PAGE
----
One year ago today, sneering tabloid writers took thinly veiled glee predicting the mass death that the arrival of Citi Bike would certainly bring. Desiccated troll husk Dorothy Rabinowitz delivered perhaps the most noxious diatribe against the program, though there have certainly been others whose adult diaper straps have maybe been pulled just a hair too tight.

Despite their widespread misuse as draconian baby carriages and the people who just can't stop getting tangled up in the racks, the program has seen relatively few injuries and zero deaths. The threats of self-immolation and the naked art demonstrations have slowed to a trickle, mostly reduced to one man, crouched over a kerosene lamp in his darkened rent-stabilized apartment, firing off complaint after complaint to a sympathetic Post editorial board.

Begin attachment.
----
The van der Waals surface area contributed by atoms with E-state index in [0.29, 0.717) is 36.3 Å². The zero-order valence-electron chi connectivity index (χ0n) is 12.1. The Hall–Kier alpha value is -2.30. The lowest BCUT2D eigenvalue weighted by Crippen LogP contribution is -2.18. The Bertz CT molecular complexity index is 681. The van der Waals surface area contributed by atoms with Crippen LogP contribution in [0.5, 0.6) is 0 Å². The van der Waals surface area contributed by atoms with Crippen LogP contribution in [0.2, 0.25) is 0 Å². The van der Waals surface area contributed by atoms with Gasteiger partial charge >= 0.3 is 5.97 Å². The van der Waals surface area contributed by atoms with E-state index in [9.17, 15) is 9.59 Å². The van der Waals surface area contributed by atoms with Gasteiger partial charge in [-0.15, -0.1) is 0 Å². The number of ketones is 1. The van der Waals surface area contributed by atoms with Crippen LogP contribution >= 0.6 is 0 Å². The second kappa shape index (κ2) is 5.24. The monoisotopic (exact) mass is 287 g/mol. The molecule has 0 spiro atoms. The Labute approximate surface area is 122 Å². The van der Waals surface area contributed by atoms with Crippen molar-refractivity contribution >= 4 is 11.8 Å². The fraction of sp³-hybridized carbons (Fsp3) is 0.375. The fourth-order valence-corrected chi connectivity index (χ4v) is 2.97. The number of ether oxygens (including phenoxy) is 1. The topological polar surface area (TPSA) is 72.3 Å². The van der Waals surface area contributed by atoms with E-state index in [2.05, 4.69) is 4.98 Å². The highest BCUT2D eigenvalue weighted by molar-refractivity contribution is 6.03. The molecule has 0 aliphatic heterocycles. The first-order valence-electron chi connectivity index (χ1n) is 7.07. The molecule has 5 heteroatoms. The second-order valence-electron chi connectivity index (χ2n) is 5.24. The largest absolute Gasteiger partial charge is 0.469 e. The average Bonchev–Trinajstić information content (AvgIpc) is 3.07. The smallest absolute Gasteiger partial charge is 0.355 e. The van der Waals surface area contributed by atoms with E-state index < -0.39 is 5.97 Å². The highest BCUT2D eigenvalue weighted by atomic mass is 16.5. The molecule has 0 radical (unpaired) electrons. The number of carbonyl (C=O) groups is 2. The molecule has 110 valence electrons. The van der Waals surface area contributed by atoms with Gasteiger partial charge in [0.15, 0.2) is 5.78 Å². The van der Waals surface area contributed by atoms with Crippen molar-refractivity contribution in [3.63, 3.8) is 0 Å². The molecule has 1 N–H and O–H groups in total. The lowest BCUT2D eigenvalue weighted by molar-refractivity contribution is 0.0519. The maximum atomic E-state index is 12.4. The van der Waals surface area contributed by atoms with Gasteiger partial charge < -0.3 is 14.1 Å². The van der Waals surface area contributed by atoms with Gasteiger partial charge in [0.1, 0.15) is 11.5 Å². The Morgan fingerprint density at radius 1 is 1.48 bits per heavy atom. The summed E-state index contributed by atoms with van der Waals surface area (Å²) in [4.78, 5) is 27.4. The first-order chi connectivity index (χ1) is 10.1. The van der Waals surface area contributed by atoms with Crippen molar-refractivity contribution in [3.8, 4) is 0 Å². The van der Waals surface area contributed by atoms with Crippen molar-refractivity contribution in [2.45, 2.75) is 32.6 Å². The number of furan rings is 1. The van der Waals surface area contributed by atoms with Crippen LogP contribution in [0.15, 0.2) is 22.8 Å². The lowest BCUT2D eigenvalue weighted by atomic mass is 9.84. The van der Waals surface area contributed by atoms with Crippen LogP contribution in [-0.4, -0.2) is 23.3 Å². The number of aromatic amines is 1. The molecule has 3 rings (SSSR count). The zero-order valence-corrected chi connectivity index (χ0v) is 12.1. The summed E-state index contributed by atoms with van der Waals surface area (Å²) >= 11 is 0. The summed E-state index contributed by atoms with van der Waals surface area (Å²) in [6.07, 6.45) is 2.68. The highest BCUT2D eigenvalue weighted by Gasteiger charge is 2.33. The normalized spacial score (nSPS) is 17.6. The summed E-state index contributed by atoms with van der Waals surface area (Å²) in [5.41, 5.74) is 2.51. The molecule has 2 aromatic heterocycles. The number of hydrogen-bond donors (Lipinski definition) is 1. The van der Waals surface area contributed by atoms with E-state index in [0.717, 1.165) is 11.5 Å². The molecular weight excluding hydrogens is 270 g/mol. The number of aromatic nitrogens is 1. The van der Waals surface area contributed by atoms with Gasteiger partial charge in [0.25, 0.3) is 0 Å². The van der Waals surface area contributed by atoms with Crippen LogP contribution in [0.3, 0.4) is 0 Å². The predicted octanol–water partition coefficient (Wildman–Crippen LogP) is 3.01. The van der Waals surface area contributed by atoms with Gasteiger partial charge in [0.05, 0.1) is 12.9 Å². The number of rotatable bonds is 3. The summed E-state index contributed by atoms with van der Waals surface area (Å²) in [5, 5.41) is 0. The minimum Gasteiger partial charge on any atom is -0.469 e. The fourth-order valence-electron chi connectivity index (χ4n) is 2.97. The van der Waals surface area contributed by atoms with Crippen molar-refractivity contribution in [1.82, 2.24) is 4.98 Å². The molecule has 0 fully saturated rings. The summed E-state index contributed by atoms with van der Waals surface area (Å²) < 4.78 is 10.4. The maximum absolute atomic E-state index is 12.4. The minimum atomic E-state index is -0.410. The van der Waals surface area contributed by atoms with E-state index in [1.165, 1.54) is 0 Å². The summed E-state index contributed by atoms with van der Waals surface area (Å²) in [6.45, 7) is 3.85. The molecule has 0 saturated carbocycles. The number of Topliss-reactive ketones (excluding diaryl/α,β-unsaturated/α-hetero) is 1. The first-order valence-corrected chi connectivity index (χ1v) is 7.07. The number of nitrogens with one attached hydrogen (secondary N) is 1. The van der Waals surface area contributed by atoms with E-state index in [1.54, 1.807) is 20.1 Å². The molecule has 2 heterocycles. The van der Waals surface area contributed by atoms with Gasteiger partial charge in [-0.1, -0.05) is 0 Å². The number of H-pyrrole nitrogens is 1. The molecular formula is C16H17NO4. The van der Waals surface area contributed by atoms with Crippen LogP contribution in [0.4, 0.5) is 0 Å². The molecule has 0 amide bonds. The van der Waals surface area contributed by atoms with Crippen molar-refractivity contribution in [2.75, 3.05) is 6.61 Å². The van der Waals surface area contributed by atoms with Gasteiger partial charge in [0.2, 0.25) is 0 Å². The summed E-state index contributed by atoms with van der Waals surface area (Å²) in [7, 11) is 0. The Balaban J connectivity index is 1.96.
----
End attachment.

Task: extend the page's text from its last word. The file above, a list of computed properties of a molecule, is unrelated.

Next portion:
But Citi Bike is alive and popular as ever, and despite currently being crippled by financial difficulties, riders who use the program today can do so for just $1.

A 24-hour pass typically costs $9.95 plus tax, making it one of the most expensive bike share programs in the world. For comparison, D.C. and Chicago's bike share programs are $7 for a 24-hour pass, Austin's is $8, and Madison's is just $5. Internationally, the Paris program is 1.70 euros, or $2.32, and London's is two pounds, or $3.36.

"Citi Bike Ambassadors" are also handing out cupcakes near the station at 17 Street and Broadway, as well as West Street and Chambers Street. Go pick one up, but be sure to eat before you ride—no one wants the first Citi Bike death to occur at the hand of a cupcake. Think of the Post cover.